World Cup: Argentina Has Too Many Strikers

World Cup: Argentina Has Too Many Strikers article feature image

The loudest result from the international break was Argentina’s 6-1 loss to Spain. Sure, the South American giants didn’t have Lionel Messi, and Spain are one of the favorites to win the World Cup this summer, but shipping six goals is still shipping six goals. Argentina’s loss showed just how many cracks having the best player in the world can paper over. As a nation, Argentina is loaded with talent. The problem is it’s concentrated in all the wrong places.

Argentina’s lineup spoke volumes about the mismatch between style and talent that manager Jorge Sampaoli is dealing with. Nobody is in the same stratosphere as Messi, but Argentina are lucky enough to have a player in Paulo Dybala (pictured above) who can do a mere mortal’s impersonation. He’s fast, tricky with the ball, a gifted goal scorer, an adept attacking creator, and despite only being 24 years old, he’s already an accomplished winner with Italy’s top team, Juventus. Sampaoli didn’t even call him into camp.

Part of the reason Dybala was left out in the cold is simply that Argentina have so many great strikers at their disposal. His Juventus teammate, Gonzalo Higuain, started the game alone up top, and has also over the years been the preferred partner for Messi. Then there’s Manchester City striker Sergio Aguero waiting in the wings. Sampaoli’s thinking seems to be that having a Messi replacement isn’t as important as having a few purer striker options who can play next to him. And even there, Argentina are so stacked that Mauro Icardi didn’t make the squad and also seems unlikely to make the World Cup roster (Given all that, it’s hard to understand why both Dybala and Icardi are as short as 33/1 in some markets for the Golden Boot).


Sampaoli’s attacking plan is to channel all that attacking talent into relatively few starting spots. Rather than trying to figure out ways to get as many attackers as he can on the field (experimenting with playing Dybala and Messi together, or playing two strikers ahead of Messi or other super attacking options) he’s committed to playing with Messi and one striker. Right or wrong, making that decision means that it doesn’t make sense to use squad spots on a lot of pure strikers. Instead Sampaoli is looking at wing options and creative midfielders who can both support the attackers and do the high-energy work of pressing that Sampaoli demands.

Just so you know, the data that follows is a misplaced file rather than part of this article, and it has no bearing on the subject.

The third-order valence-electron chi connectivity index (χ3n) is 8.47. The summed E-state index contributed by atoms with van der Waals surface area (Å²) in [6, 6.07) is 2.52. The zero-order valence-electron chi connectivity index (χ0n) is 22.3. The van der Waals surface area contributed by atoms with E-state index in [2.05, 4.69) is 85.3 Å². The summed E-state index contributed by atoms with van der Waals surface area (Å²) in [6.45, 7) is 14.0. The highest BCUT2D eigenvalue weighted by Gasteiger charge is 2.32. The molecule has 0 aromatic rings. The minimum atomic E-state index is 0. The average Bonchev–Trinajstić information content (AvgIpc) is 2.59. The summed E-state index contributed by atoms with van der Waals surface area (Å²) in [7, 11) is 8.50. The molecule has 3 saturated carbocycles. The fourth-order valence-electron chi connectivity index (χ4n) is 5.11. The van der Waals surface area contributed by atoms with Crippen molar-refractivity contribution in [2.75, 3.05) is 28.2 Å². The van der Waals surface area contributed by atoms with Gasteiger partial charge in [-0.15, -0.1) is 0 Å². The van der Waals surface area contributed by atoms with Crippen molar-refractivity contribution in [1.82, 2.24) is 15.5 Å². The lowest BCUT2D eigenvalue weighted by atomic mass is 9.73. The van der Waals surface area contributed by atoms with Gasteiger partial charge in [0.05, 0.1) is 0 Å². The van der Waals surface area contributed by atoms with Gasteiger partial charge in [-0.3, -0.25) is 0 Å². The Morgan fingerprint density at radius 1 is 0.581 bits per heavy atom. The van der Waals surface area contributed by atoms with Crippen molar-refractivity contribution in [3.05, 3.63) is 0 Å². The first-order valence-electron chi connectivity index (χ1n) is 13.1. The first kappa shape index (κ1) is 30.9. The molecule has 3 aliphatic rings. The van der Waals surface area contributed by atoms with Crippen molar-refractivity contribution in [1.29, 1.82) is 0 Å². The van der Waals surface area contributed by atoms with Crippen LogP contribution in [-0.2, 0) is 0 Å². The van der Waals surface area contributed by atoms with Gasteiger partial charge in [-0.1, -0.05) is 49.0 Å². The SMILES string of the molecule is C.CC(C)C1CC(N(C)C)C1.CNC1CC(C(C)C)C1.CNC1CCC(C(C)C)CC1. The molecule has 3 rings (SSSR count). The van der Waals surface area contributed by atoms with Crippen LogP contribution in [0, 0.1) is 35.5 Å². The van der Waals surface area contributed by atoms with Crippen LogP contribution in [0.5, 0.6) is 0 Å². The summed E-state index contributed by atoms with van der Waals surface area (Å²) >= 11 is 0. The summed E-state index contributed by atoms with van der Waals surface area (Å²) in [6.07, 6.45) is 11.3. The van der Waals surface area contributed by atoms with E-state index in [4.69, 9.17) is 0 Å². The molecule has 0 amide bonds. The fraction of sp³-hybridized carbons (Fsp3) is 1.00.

The problem is that the rest of Argentina’s talent pool is not nearly as impressive as their strike corps. Angel Di Maria remains great as an all-around havoc creator either from the wing or midfield, but at 30 he doesn’t quite have the go-go, 90-minute legs he used to. Ever Banega looks likely to be the team’s playmaker, and had his career resuscitated by Sampaoli playing that role at Sevilla. But while he’s undeniably a great passer, he’s a wildly inconsistent talent at best, and all too often a defensive liability. Giovani Lo Celso, a promising young Paris Saint-Germain midfielder, is also getting a lot of run, and while he may develop into a strong two way creative midfielder, at the moment he’s simply entirely unproven on a big stage. The rest of this international break’s squad of midfielders consist of good but not great pros such as Manuel Lanzini, Lucas Biglia and Diego Perotti, supplemented by young domestic players from Argentina.

What Sampaoli’s selection shows is that he is prepared to craft a roster that suits his stylistic preferences, even if that means curtailing the influence of the strongest part of his talent pool. Argentina is going to play with a bunch of midfielders, Messi and a striker. That means that some of the world’s best forwards are on the outside looking in. If the gamble doesn’t pay off this summer, Sampaoli will likely pay for marginalizing them with his job.